Set up mechanisms to continually feel the pulse of the teams.  Communicate with the teams on a regular basis reinforcing the vision and how the transformation would benefit everyone. Identify slow learners and skeptics to get them better engaged in the journey.  Organize workshops focusing on specific change areas and provide inputs on further learning and practicing opportunities.  

3) Perceived Cost Overrun – Fail Fast

Agile-DevOps is about failing and learning fast. Within that fundamental premise organizations set out to try newer processes, technology, and tools. With experimentation and learning they identify the right toolsets, processes, and frameworks early in the transformation journey so that they could establish standards and best practices that will be sustainable in the long run. During the run-up to that stage some experiments could fail and some of these failures could be costly. When analyzed in isolation and extrapolating the costs the IT leadership and Business could perceive this as financial burden or budget overrun. They may even think of stepping down the gas on the transformation initiative. This will negatively impact progress and could cause serious financial damage in the later stages.

Tips to Address This

Appreciate that failing fast is to be able to learn fast and make course correction sooner than later.  Even though some of the experiments could be costly the gains of these when done in the early stages of the journey far outweigh the rework and reversal effect when encountered later.  IT leadership should gather the relevant inputs to convince the business that such early experiments are necessary to make sure that the transformation journey progresses to yield tangible benefits in the medium to long term.

 4) Naysayers’ Reactions

A DevOps transformation typically encounters three kinds of people in the organization: the ones who are convinced right at the start, the ones that are passive watchers who neither support nor oppose it and just "go with the tide," and the ones who are skeptical right from the beginning and refuse to get convinced. This third group of people always find reasons to oppose the initiative and even look for data to prove that they are right. These are chronic naysayers and even when they see success around them in other teams they tend to brand the success as ‘one off’ and proclaim that it wouldn’t work in other contexts!  These negative vibes could be detrimental to the transformation as they could potentially influence the other two groups – the supporters and the passive watchers.   

Tip to Address This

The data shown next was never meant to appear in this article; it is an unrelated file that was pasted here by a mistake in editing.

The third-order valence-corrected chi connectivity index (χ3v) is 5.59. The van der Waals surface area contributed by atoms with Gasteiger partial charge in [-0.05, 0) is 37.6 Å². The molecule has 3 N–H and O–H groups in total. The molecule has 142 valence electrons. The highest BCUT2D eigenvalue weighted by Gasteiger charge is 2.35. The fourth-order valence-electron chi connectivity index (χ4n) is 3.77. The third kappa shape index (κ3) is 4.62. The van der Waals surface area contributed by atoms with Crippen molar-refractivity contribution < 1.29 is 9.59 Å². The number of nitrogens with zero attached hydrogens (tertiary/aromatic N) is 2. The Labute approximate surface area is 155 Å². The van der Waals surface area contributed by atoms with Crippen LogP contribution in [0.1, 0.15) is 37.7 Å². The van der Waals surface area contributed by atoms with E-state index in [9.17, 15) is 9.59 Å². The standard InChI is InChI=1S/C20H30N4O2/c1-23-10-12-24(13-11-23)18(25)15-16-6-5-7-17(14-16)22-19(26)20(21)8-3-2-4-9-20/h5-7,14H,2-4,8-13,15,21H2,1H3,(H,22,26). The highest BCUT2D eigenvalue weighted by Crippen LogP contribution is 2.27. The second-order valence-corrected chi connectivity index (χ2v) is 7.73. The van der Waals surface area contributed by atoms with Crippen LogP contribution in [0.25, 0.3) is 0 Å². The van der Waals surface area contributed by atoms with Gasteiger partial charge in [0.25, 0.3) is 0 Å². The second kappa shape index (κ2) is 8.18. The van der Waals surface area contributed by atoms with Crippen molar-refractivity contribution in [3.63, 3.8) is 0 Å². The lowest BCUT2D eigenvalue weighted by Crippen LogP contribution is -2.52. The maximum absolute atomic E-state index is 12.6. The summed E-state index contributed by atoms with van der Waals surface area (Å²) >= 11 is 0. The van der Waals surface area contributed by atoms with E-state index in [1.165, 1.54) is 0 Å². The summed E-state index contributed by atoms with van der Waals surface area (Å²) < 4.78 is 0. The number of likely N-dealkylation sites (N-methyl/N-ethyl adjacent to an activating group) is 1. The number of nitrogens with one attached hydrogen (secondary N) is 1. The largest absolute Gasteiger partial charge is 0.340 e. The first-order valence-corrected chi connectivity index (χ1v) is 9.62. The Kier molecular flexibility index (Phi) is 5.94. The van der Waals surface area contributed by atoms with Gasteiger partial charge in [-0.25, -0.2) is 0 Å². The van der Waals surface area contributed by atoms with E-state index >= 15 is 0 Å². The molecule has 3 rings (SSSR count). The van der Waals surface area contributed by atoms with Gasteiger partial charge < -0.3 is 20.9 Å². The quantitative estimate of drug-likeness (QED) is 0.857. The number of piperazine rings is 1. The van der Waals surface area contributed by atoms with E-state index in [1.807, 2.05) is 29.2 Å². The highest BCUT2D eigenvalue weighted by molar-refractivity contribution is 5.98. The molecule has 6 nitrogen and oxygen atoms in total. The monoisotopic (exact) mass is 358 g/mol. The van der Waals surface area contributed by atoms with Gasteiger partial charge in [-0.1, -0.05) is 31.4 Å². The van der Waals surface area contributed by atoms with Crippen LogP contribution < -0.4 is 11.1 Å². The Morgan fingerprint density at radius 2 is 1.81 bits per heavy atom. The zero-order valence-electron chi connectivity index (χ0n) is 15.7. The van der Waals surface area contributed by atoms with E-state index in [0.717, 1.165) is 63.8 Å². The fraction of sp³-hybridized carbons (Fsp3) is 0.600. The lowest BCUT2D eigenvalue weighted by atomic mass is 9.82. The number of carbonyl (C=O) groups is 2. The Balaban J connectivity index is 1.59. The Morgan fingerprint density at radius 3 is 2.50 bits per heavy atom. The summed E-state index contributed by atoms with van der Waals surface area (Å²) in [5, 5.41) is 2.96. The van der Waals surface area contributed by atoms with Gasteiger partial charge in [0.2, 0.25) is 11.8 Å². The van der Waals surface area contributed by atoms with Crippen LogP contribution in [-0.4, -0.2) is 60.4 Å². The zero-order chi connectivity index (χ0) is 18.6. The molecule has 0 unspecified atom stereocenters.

Identify the naysayers and keep them engaged.  Make an effort to understand their thoughts and leverage their suggestions and experience.  Make them part of the journey by assigning them with specific responsibilities which they would enjoy and eventually bring them on board.  Note that this may take time and all naysayers would not turn around to embrace the change.  

5) Withdrawal Symptom of The Leadership 

With the above challenges, the senior/middle-level leaders may wonder "Is there light at the end of the tunnel?’ They may get deterred by the initial symptoms. Some of them may get into a withdrawal mode and portray muted spirits.  Their retrospective sessions may not result in any exciting ideas nor would the earlier ideas be taken up with enthusiasm. This is a serious impediment for the CIO / Sponsor who would be handicapped with lack of energy from their lieutenants.  

Tip to Address This

The next-in-command layer is a pillar of support to the DevOps transformation journey and it is very important to keep them motivated and aligned.  Explain to them that the perceived initial setbacks are just signs of failing fast and are triggers for leaning and improving fast.  Reinstate the vision and highlight the early successes though in pockets.  Give them credit for the progress thus far and allow them small scale celebrations. Align them back to the vision. Ask for their suggestions and ideas to improve from the current point in the journey.  Reconfirm your support to achieve the immediate milestones and the farther ones step-by-step.

Top leadership driving the DevOps transformation should demonstrate commitment and persistence and should not be perturbed by the above signals in their DevOps journey.  They should quickly recognize and get over these to inspire the ranks to focus on the transformation objectives.

Further Reading

Turning Cynicism Into Hope 

Fail Fast and Build Good Software

Topics:
devops digital transformation ,devops adoption ,devops leadership series